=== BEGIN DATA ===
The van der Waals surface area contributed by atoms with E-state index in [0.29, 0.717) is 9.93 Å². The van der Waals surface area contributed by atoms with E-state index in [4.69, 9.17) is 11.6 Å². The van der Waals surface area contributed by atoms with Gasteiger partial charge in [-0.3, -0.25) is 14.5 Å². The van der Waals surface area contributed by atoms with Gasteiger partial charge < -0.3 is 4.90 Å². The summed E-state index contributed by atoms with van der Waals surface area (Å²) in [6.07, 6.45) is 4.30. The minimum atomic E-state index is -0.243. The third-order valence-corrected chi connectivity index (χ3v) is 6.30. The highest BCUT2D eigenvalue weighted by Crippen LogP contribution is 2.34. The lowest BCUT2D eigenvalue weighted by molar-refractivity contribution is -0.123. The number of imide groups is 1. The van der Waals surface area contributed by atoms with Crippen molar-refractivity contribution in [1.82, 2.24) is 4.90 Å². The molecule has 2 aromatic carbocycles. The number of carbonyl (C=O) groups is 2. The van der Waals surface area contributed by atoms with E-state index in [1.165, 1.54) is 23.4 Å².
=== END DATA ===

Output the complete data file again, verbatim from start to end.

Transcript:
The van der Waals surface area contributed by atoms with E-state index in [0.29, 0.717) is 9.93 Å². The van der Waals surface area contributed by atoms with E-state index in [4.69, 9.17) is 11.6 Å². The van der Waals surface area contributed by atoms with Gasteiger partial charge in [-0.3, -0.25) is 14.5 Å². The van der Waals surface area contributed by atoms with Gasteiger partial charge < -0.3 is 4.90 Å². The summed E-state index contributed by atoms with van der Waals surface area (Å²) in [6.07, 6.45) is 4.30. The minimum atomic E-state index is -0.243. The third-order valence-corrected chi connectivity index (χ3v) is 6.30. The highest BCUT2D eigenvalue weighted by Crippen LogP contribution is 2.34. The lowest BCUT2D eigenvalue weighted by molar-refractivity contribution is -0.123. The number of imide groups is 1. The van der Waals surface area contributed by atoms with Crippen molar-refractivity contribution in [1.82, 2.24) is 4.90 Å². The molecule has 2 aromatic carbocycles. The number of carbonyl (C=O) groups is 2. The van der Waals surface area contributed by atoms with E-state index in [1.165, 1.54) is 23.4 Å².